It is a pleasure to follow Steve Double, but may I give him a little piece of advice and suggest that he votes against the deal?
We have listened to the debate over the past few months, and can extract many anomalies that go to the heart of the constitutional problem we find ourselves with today. There is a real risk that this Parliament is becoming a hollow Parliament—a Parliament that the Executive hold so low that they will not dare open negotiations with it, and whose votes the Executive choose to follow or choose not to follow. It is a Parliament that some right hon. and hon. Members have, in the very recent past, suggested be adjourned until after Brexit, and one to which the Executive will not grant Opposition days for fear of being forced to follow the will of the people’s elected representatives. It is a Parliament that the people look at and, like so many generations before, are starting to despair at. But I warn the Executive that this Parliament will bite back.
There is no majority for this identical deal, there is no majority for no deal and there is no majority to authorise this Executive to throw us over an economic cliff, to damage our culture, our communities and our future generations, and to lose respect for this country around the world and the respect that this country has for itself. If those who lead cannot act in the best interests of our country on the evidence that lies before us—not some historical prejudice—they should not be surprised if this Chamber bites back.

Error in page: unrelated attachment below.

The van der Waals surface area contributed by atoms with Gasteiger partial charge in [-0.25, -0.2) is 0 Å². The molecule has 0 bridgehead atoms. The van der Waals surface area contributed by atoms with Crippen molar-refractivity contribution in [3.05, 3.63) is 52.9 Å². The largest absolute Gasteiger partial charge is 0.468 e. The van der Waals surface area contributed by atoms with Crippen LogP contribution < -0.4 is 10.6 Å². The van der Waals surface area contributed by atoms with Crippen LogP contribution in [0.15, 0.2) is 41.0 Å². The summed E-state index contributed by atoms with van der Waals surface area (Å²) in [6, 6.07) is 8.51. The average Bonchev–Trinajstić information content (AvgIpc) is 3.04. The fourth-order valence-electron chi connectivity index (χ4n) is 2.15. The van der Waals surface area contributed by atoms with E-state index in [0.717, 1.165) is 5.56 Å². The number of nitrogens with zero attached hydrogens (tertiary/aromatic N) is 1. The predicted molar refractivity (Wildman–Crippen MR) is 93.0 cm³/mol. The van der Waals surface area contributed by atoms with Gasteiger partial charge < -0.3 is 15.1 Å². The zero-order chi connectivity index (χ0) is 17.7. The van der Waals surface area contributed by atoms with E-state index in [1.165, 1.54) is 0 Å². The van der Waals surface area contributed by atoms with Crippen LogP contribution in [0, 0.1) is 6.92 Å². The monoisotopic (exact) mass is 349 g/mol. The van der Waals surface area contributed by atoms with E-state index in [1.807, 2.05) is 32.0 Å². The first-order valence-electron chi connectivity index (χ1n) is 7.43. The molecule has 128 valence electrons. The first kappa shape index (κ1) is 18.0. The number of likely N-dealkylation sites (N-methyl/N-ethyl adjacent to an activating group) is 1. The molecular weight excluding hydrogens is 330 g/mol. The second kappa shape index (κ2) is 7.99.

So here we are, finding ourselves with a meaningful vote in March. Nicky Morgan mentioned the people’s vote, and said that it would risk breaking democracy and our politics. But it is interesting that we do not hear about the fraud, the investment and the attempts to buy votes in the original referendum. Why is that not damaging our democracy and our politics? It begs the question: what intellectual humility is needed to say that what the Government are doing is wrong, and to look at the facts that influence current thinking? I hope that it is not history, because history will judge this folly severely.
My predecessor had the pleasure of sitting in the Chamber for six hours to speak and vote when we went into the forerunner of the European Union—the organisation that we watched being created after world war two not for trade, but to keep the peace. Today we have heard from hon. Members about the Belfast/Good Friday agreement, which is about not trade, but keeping the peace. It is about keeping communities living, working and enjoying each other’s pleasure.
I will vote against the deal tonight not because of the Good Friday agreement, and not because of what was said about the economics during the referendum—that we were all going to be so much better off—but because of the young people in East Lothian whose futures are being damaged by this decision. There are people who say that there are hard Brexiteers and hard remainers, and that the reality lies somewhere in the middle. Well, tonight I declare my interest as a hard remainer, because that is where I think the future of East Lothian, the future of Scotland and the future of the United Kingdom is best suited.